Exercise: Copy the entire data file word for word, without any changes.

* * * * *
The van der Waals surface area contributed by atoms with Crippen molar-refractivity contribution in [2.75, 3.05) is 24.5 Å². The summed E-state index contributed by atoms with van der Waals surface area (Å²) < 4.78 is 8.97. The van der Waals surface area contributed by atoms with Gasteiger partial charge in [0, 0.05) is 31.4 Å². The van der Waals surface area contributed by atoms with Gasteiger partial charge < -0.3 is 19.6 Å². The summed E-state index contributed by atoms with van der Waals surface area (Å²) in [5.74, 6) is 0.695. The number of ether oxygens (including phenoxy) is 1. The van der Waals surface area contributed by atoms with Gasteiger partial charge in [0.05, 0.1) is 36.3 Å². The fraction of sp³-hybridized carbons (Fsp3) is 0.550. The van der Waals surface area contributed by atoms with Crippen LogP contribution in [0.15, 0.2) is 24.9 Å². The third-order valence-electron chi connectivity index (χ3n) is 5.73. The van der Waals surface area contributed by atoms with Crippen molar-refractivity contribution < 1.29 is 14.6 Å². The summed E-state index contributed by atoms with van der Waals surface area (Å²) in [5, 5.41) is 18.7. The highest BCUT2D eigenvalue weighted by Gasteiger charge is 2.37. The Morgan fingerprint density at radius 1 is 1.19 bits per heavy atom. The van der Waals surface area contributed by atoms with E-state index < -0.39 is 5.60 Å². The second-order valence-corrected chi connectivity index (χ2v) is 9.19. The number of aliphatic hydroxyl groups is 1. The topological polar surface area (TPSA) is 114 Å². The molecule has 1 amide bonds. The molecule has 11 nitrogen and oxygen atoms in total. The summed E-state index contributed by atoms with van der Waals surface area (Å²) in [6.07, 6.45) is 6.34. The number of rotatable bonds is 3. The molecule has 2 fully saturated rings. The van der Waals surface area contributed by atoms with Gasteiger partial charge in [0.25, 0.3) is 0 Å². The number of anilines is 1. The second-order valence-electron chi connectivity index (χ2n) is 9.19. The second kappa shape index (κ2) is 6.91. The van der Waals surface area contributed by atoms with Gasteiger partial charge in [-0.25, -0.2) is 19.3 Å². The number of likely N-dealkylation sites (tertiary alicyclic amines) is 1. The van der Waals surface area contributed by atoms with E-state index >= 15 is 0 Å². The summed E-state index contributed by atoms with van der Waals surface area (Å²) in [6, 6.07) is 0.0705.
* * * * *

The van der Waals surface area contributed by atoms with Crippen molar-refractivity contribution in [2.75, 3.05) is 24.5 Å². The summed E-state index contributed by atoms with van der Waals surface area (Å²) < 4.78 is 8.97. The van der Waals surface area contributed by atoms with Gasteiger partial charge in [0, 0.05) is 31.4 Å². The van der Waals surface area contributed by atoms with Gasteiger partial charge < -0.3 is 19.6 Å². The summed E-state index contributed by atoms with van der Waals surface area (Å²) in [5.74, 6) is 0.695. The number of ether oxygens (including phenoxy) is 1. The van der Waals surface area contributed by atoms with Gasteiger partial charge in [0.05, 0.1) is 36.3 Å². The fraction of sp³-hybridized carbons (Fsp3) is 0.550. The van der Waals surface area contributed by atoms with Crippen LogP contribution in [0.15, 0.2) is 24.9 Å². The third-order valence-electron chi connectivity index (χ3n) is 5.73. The van der Waals surface area contributed by atoms with Crippen molar-refractivity contribution < 1.29 is 14.6 Å². The summed E-state index contributed by atoms with van der Waals surface area (Å²) in [5, 5.41) is 18.7. The highest BCUT2D eigenvalue weighted by Gasteiger charge is 2.37. The Morgan fingerprint density at radius 1 is 1.19 bits per heavy atom. The van der Waals surface area contributed by atoms with E-state index < -0.39 is 5.60 Å². The second-order valence-corrected chi connectivity index (χ2v) is 9.19. The number of aliphatic hydroxyl groups is 1. The topological polar surface area (TPSA) is 114 Å². The molecule has 1 amide bonds. The molecule has 11 nitrogen and oxygen atoms in total. The summed E-state index contributed by atoms with van der Waals surface area (Å²) in [6.07, 6.45) is 6.34. The number of rotatable bonds is 3. The molecule has 2 fully saturated rings. The van der Waals surface area contributed by atoms with Gasteiger partial charge in [0.25, 0.3) is 0 Å². The number of anilines is 1. The second-order valence-electron chi connectivity index (χ2n) is 9.19. The second kappa shape index (κ2) is 6.91. The van der Waals surface area contributed by atoms with Gasteiger partial charge in [-0.25, -0.2) is 19.3 Å². The number of likely N-dealkylation sites (tertiary alicyclic amines) is 1. The van der Waals surface area contributed by atoms with E-state index >= 15 is 0 Å². The summed E-state index contributed by atoms with van der Waals surface area (Å²) in [6, 6.07) is 0.0705.